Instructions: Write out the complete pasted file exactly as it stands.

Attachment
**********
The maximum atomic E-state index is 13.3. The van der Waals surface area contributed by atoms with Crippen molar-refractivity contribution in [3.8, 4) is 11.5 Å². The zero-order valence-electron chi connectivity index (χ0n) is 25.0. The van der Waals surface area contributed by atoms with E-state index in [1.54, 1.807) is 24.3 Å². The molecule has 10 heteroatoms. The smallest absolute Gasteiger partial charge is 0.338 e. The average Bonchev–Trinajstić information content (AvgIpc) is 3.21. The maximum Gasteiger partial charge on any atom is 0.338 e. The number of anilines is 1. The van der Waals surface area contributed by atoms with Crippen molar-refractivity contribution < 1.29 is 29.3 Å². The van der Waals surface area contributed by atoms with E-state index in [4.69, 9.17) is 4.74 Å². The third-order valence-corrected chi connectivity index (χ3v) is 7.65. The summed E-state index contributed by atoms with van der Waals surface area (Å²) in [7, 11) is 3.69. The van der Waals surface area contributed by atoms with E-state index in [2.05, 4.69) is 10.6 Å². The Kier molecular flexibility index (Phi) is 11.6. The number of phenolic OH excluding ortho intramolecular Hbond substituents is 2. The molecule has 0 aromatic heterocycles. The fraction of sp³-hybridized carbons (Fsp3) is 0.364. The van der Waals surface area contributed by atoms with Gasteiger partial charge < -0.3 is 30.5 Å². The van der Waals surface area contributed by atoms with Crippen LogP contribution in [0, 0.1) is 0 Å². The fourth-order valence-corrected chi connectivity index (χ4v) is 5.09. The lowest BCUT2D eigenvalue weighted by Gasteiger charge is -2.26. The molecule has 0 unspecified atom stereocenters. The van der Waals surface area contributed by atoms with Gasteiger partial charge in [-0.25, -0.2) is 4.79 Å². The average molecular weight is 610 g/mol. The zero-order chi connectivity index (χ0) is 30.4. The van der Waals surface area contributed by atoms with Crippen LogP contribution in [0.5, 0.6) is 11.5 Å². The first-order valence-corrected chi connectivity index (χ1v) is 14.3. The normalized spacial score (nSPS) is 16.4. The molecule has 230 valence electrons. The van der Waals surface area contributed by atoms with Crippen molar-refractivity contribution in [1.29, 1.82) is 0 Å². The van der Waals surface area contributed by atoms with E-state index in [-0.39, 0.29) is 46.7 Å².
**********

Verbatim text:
The maximum atomic E-state index is 13.3. The van der Waals surface area contributed by atoms with Crippen molar-refractivity contribution in [3.8, 4) is 11.5 Å². The zero-order valence-electron chi connectivity index (χ0n) is 25.0. The van der Waals surface area contributed by atoms with E-state index in [1.54, 1.807) is 24.3 Å². The molecule has 10 heteroatoms. The smallest absolute Gasteiger partial charge is 0.338 e. The average Bonchev–Trinajstić information content (AvgIpc) is 3.21. The maximum Gasteiger partial charge on any atom is 0.338 e. The number of anilines is 1. The van der Waals surface area contributed by atoms with Crippen molar-refractivity contribution < 1.29 is 29.3 Å². The van der Waals surface area contributed by atoms with E-state index in [4.69, 9.17) is 4.74 Å². The third-order valence-corrected chi connectivity index (χ3v) is 7.65. The summed E-state index contributed by atoms with van der Waals surface area (Å²) in [7, 11) is 3.69. The van der Waals surface area contributed by atoms with E-state index in [2.05, 4.69) is 10.6 Å². The Kier molecular flexibility index (Phi) is 11.6. The number of phenolic OH excluding ortho intramolecular Hbond substituents is 2. The molecule has 0 aromatic heterocycles. The fraction of sp³-hybridized carbons (Fsp3) is 0.364. The van der Waals surface area contributed by atoms with Gasteiger partial charge < -0.3 is 30.5 Å². The van der Waals surface area contributed by atoms with Crippen LogP contribution in [0, 0.1) is 0 Å². The fourth-order valence-corrected chi connectivity index (χ4v) is 5.09. The lowest BCUT2D eigenvalue weighted by Gasteiger charge is -2.26. The molecule has 0 unspecified atom stereocenters. The van der Waals surface area contributed by atoms with Gasteiger partial charge in [-0.25, -0.2) is 4.79 Å². The average molecular weight is 610 g/mol. The zero-order chi connectivity index (χ0) is 30.4. The van der Waals surface area contributed by atoms with Crippen LogP contribution in [0.5, 0.6) is 11.5 Å². The first-order valence-corrected chi connectivity index (χ1v) is 14.3. The normalized spacial score (nSPS) is 16.4. The molecule has 230 valence electrons. The van der Waals surface area contributed by atoms with Crippen molar-refractivity contribution in [1.29, 1.82) is 0 Å². The van der Waals surface area contributed by atoms with E-state index in [-0.39, 0.29) is 46.7 Å².